The cold truth is that medical technology and drug innovation has outstripped the nation’s ability to pay for everyone to experience “the full health care life.” The political rhetoric is that in a rich nation, no one should have to go without health care. Granted, we can’t afford to give everyone a McMansion, a Mercedes Benz, and a month on a Parisian holiday. But, dang, if some people don’t shout “social injustice” at the mere vocalized doubt of whether every American can be afforded a government checkbook if their health heads downhill.

According to data at Bankrate.com, the Federal Reserve estimated the median American household net worth at about $86,000 shortly before the financial crisis struck (2007). While the median value is less than the average, we’re left with the problem of how to give everyone full quality end-of-life medical care when that care involves at least five times greater costs than encountered before the last year of life. Indeed, at a time that financial advisors are encouraging well-heeled couples to put aside several hundred thousand dollars to pay for Medigap insurance premiums, is anyone considering where this kind of money comes from? Should the nation’s entire net equity be consumed on health care? Obviously, something must give.

A hospital can generate $150,000 of services for a heart patient, only to release in many cases a person whose days are numbered. It is a lot easier to spend $150,000 on medical treatment for an ailing body than to manufacture and install $150,000 of solar power equipment. With treatments running several thousand dollars a pop, a needle stick here and a few pills there can eventually add up to more than the cost of a student’s university education. Where should a nation’s priorities be when human bodies are born to die and health care has invented countless ways to make the dying process infinitely expensive?

The raw truth is that nationalized health care in its planning stages is a far-reaching tax scheme that rewards moral hazard and redistributes wealth. (The current insurance environment is even less defensible!) Those who carefully maintain their health through self-discipline and moderate lifestyles must subsidize the behavioral proclivities of those who put a premium on intemperately maximizing self-gratification or foolishly failing to demonstrate basic competency in self care. How does this strategy build national greatness? Indeed, we will soon tax the families of those who die courageously (i.e., without heroic measures to prolong degraded life) so we can do homage to those who expect others to subsidize their inability to let go.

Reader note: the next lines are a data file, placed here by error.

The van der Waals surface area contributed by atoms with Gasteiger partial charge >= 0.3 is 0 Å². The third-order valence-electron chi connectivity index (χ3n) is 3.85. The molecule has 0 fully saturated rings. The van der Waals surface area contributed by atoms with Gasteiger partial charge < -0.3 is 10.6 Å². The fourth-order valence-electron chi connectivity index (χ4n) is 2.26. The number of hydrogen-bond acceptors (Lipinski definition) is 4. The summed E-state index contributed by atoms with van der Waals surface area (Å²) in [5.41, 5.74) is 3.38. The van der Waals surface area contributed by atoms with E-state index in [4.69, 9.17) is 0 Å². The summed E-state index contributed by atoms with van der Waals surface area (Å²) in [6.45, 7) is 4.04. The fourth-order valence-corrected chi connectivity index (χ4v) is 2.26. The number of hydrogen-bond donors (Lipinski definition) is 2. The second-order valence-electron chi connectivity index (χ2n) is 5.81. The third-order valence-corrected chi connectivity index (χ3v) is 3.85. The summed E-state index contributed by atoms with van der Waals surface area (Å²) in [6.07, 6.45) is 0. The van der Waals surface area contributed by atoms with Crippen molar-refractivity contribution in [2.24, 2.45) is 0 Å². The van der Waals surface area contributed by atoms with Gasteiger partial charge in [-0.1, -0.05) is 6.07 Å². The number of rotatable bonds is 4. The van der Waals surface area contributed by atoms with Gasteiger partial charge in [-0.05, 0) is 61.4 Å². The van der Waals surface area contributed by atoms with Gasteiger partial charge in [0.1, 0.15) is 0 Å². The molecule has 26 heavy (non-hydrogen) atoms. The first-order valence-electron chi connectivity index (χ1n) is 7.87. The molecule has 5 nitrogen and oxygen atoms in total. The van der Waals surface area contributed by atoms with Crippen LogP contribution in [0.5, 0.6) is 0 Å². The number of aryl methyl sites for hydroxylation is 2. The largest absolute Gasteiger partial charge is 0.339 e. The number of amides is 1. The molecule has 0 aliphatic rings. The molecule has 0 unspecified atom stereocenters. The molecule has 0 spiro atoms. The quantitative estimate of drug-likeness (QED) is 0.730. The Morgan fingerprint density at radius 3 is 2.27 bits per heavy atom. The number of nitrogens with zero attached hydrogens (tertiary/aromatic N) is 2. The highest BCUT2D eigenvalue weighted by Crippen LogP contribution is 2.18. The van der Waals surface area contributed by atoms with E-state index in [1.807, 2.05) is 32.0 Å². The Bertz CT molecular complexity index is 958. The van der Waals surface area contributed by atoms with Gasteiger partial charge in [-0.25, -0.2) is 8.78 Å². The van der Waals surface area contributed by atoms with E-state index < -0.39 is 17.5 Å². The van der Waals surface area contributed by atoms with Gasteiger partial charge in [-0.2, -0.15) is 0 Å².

If people want to prolong their largely unsustainable lives by every means on their own earned dime, that’s their business. But when they take government money (other people’s labors) and exploit medical technology to do it, that’s social injustice — regardless of whether they’re rich or poor.

President Obama is correct in arguing that something must be done to mitigate risks that people face of being wiped out financially when a simple medical procedure in a hospital turns into a six-figure trauma due to a surgical infection or complications. Middle class lifetime savings should not be risked by stepping through a hospital door. We need a new generation of medical practitioners who can provide low cost services that are both physiologically effectual and affordable to working class people. This means moving away from the ‘pop-a-pill’ regime to a holistic medical philosophy that allowed many of our responsible grandparents to live fairly full lives into their 80s and 90s, and with relatively little medical intervention. In short, we are well-advised to resize the health care sector from 16% to 10% of GDP, while trimming the federal government’s role from over 30% of GDP to less than 20%. Properly designed, government need not be big to be effectual.

Let’s applaud President Obama for recognizing the social injustice of combining high cost medical care for simple procedures with high cost health insurance. But let’s also applaud those who insist that a reformation of lifestyle choices, dietary habits and reproductive assumptions must rationally accompany successful reform of health care. There must be rewards for those who succeed in doing good and penalties for those who slack off.

We’ll get change shortly, rest assured. We’ll also pay dearly for the changes just as we pay exorbitantly for our current madness. At least with the change we’ll be out of the fire and into the frying pan — whatever that’s worth.